View our video: A former apprentice turned quality manager in Wokingham has revealed the idea behind a unique brand-new home - with exposed walls - which is educating home buyers, pupils and tradespeople.
Bovis Homes' Emily Arnold outside the Unwrapped Home
Emily Arnold, quality control manager at Bovis Homes, led the housebuilder’s Unwrapped Home project, which recently saw a three-bedroom exposed property unveiled to the industry.
The Unwrapped Home, at Bovis Homes’ Emmbrook Place, off Queens Road, has part of the walls and ceiling taken away, showing pipework, joists and wiring.
Emily, 31, said: "The Unwrapped Home is unique and I believe unmatched by any other property in the industry and our region. It is special as it gives housebuilder colleagues the insight into how their home is constructed and gives full transparency into our building methods and quality.
“The house provides an honest journey of the build. It also provides support and guidance to those who may be entering the industry for the first time, who can use it as a perfect training tool. Visitors will be taken room-by-room through the housebuilding journey, ending up in the final part - a fullydressed bedroom and bathroom, which is a great selling point!
"I created a vision list for each room and thought about how I could showcase each stage of the build journey, considering especially the key areas of construction that our new home buyers may wish to view. Everyone always sees the freshly-painted walls but there are so many elements in the construction process that create a home.
"I worked with our technical team, who liaised closely with our architects, to ensure the key areas were exposed without compromising on the structure of the build to ensure this was a safe environment for all audiences. Our commercial team worked on orders for our contractors, sales colleagues made sure it is in line with the external environment and the build team guaranteed, with contractors, the vision list was achieved.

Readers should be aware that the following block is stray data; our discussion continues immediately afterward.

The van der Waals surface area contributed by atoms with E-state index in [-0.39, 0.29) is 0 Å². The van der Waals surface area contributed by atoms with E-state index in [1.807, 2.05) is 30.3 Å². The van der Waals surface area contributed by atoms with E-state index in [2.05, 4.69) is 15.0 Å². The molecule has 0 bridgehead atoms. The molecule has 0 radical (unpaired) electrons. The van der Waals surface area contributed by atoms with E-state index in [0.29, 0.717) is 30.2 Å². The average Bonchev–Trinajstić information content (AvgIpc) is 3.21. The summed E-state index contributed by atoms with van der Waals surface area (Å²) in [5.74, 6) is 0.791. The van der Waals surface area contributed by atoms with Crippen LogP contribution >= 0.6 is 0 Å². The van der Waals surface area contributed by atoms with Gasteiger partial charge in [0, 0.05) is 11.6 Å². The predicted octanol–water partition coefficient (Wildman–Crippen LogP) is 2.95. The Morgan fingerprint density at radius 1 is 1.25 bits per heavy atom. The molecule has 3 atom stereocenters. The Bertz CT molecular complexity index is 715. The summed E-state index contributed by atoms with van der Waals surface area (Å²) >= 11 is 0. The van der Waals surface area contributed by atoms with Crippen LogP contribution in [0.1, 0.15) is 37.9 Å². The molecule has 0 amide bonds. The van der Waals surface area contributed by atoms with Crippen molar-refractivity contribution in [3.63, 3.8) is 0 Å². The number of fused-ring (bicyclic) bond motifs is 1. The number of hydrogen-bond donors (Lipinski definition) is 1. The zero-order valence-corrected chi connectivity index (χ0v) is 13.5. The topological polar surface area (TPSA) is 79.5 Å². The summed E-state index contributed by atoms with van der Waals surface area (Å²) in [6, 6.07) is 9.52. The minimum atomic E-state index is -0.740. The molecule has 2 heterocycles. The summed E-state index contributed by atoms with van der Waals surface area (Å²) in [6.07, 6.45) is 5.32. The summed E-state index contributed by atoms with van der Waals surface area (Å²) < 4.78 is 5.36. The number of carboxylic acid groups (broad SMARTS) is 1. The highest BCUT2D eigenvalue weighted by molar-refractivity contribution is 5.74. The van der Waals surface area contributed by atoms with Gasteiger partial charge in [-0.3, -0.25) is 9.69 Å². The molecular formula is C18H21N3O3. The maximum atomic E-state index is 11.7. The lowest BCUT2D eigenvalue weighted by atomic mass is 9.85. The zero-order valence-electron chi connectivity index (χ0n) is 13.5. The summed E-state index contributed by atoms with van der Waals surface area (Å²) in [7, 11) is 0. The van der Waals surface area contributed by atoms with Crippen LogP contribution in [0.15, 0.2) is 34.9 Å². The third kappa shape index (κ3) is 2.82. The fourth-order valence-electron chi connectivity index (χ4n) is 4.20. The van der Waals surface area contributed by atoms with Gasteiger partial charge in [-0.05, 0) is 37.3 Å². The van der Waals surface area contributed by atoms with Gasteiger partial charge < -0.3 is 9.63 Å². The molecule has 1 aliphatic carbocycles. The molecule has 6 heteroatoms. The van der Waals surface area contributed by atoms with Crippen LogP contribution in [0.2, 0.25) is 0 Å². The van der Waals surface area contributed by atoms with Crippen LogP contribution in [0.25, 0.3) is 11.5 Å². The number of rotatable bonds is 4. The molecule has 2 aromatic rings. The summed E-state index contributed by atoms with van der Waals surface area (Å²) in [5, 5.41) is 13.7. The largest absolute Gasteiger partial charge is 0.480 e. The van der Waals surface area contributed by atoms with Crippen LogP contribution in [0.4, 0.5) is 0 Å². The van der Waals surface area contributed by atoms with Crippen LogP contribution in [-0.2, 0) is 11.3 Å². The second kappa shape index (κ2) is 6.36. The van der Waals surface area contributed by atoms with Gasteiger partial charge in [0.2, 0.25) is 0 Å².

“As my role is quality control, I wanted to make sure the Unwrapped Home replicated our quality standards in-line with the regional expectations from our contractors, and the National House Building Council.”
Watch our video of the Unwrapped Home:
A new Education Centre has been built behind the Unwrapped Home – which is a Spruce house type - providing information and statistics for pupils, students, teachers, housebuilder colleagues and all those who want to know more about the build process. The centre, which includes kitchen and toilet facilities, can be used by schools, colleges and universities as a space for learning.
The Spruce is part of Bovis Homes' new homes collection and properties within the range are
named after British trees and focus on well-proportioned exteriors with a real sense of light and flow on the inside.
Members of an advisory homebuyers panel, set up by Bovis Homes in 2017, praised the
Unwrapped Home initiative.
A spokesperson for the panel said: “Absolutely love it. I think it’s brilliant, it really opens your eyes as to what is behind that pretty exterior that you see within the show homes. It gives you an idea of how much work actually goes into a house. Just the amount of wiring and parts that are behind those walls.”
Inside Bovis Homes' Unwrapped Home
Emily, who has worked at Bovis Homes for two-and-a-half years and previously in social housing for a decade, added: "The Unwrapped Home has plaques on the walls, similar to those on display in museums, which provide key information and describe the specification and the method work involved. Visitors would not normally be able to see a home at these stages unless they work within the industry.
“There is also an Education Centre, which students from schools, colleges and universities can visit for educational purposes. The centre creates another environment to learn more about the Unwrapped Home and build process.
"The Spruce is part of the new homes collection and this house type had not been built by our contractors before. Another challenge was having exposed areas that we wanted to showcase but we needed to ensure this was a safe environment, so Perspex has been used to create a viewing panel and placed over the electrics and plumbing too."
Emily started as an apprentice, aged 18, and secured a position with a well-known social housing provider in the maintenance and surveying team. She worked her way up to larger projects and became a maintenance manager, with a patch of 1,500 properties.
She had a team of contractors to deliver repairs and maintenance. Emily started at Bovis Homes as a quality control inspector and has been in her current role for 12 months.
House hunters are able to view the Unwrapped Home and Education Centre by appointment.